Two Types of Jewish War

Judaism distinguishes between commanded wars and permitted wars.

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Excerpted and reprinted with permission from S’VARA 2:1 (1991).

The major biblical statement on morality of war, Deuteronomy 20, differentiates between two types of war. As to “towns that lie very far from you, towns that do not belong to nations hereabout” (verse 15), wars of conquest are permissible. As stated, these are wars against enemies that lie very far from Israel’s borders, and as such, are obviously not defensive wars but rather wars motivated by pure aggression. 

As to “towns of the latter peoples [who inhabit the land Canaan]…which the Lord your God is giving you as a heritage” (verse 16), the justification for war is the Jewish people’s exercising their divine right to the land of Canaan, “And you shall take possession of the land and settle in it for I have assigned the land to you to possess.”

The Threat of Idolatry

This divine right of conquest is not, however, the justification for the eradication of the seven nations from the land of Canaan, but rather the belief that “they [will] lead you into doing all the abhorrent things that they have done for their gods and you stand guilty before the Lord your God.” (verse 18)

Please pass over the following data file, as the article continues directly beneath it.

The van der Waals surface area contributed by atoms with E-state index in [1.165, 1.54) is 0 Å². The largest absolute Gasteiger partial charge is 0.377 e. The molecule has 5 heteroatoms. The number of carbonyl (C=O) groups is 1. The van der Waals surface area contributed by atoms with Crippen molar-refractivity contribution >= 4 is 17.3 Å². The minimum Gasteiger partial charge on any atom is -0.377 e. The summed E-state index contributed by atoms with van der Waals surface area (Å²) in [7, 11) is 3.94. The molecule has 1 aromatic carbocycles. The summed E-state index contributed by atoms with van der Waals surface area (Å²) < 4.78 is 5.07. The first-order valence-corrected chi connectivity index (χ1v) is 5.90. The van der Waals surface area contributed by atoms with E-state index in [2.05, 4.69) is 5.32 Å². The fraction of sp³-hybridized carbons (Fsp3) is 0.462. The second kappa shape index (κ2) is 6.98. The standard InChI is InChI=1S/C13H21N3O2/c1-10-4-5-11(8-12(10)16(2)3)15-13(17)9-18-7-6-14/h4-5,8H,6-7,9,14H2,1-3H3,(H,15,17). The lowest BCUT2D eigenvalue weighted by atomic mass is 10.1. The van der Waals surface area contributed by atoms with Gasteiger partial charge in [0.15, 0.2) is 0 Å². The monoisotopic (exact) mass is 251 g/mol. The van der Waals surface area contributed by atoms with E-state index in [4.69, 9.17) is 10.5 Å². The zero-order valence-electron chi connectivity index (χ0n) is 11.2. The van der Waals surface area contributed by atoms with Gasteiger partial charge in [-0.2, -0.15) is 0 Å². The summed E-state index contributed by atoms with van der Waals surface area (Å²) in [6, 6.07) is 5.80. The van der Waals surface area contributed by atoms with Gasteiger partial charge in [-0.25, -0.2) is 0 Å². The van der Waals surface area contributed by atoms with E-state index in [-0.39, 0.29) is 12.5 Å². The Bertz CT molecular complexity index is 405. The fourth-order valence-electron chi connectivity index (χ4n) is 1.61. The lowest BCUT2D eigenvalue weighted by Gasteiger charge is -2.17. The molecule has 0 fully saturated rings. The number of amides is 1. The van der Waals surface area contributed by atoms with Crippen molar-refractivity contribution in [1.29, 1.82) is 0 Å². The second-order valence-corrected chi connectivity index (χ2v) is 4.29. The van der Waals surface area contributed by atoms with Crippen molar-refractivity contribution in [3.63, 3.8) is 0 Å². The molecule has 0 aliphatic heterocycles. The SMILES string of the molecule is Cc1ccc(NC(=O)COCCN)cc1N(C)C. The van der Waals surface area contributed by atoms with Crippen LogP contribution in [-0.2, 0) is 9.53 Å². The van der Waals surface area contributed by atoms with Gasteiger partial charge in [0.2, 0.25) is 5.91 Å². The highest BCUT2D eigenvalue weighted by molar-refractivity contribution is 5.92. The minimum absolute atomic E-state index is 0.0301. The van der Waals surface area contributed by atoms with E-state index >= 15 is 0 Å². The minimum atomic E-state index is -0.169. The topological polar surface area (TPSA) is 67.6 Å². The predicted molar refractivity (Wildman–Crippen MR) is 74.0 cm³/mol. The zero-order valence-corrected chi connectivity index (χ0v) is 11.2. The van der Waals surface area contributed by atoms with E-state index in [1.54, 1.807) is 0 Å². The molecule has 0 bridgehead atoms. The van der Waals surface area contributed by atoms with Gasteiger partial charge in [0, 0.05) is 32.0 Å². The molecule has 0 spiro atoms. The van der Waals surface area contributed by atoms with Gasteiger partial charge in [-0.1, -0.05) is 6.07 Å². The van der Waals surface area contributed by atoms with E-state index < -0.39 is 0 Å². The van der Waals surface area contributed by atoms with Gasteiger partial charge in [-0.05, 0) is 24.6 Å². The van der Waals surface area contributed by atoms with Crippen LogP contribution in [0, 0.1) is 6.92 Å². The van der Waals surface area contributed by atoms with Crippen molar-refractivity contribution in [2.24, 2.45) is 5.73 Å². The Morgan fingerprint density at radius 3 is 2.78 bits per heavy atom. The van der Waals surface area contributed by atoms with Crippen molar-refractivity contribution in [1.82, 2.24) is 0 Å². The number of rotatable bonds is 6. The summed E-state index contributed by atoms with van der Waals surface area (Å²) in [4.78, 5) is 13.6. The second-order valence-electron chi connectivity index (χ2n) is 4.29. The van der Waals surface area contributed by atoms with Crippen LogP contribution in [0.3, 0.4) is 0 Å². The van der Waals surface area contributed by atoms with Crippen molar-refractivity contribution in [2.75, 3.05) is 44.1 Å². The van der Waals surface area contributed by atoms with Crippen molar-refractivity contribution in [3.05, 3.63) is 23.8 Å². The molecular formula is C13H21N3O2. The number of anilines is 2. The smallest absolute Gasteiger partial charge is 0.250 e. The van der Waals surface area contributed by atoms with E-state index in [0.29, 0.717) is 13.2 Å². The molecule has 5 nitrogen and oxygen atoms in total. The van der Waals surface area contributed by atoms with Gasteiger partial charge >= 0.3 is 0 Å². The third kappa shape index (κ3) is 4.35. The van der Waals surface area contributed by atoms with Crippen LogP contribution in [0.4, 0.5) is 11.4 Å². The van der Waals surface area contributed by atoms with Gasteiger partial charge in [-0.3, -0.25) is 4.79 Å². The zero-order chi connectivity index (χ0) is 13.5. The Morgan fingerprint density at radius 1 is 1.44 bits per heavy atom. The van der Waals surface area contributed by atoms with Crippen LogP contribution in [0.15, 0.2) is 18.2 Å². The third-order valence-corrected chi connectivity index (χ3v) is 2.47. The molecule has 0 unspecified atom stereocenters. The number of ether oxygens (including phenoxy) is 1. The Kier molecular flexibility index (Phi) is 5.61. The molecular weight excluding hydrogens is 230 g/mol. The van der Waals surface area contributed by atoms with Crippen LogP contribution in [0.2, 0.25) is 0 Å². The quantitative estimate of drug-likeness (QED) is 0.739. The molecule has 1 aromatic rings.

jewish warThe Bible perceives these nations as threatening not simply the political survival of the Jewish people, but also the continuity of the covenant. According to the conventional view, monotheistic ideology had yet to take a serious hold on the Jewish people and the idolatrous practices of the people surrounding them were far more attractive and enticing. The Bible recognizes this threat as determinative of the interaction between the Israelites and their neighbors.

The fear of foreign contamination locates Deuteronomy 20 in its historical context and therefore inhibits attempts (especially in the modern Israeli context) to transform the biblically sanctioned war against the seven nations into a model for war against all non‑Jewish enemies of the Jewish people who either inhabit the land of Israel or who threaten her existence. The creation of a totally “Israelized” State of Israel is biblically prescribed only in the context of an idolatrous enemy such as the seven nations of antiquity, whose threat was theological and not simply political.

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Rabbi Donniel Hartman is co-director of the Shalom Hartman Institute. He holds a master's in political philosophy from New York University and a master's in religion from Temple University, and is currently completing his doctorate in Jewish philosophy at Hebrew University (Jerusalem).

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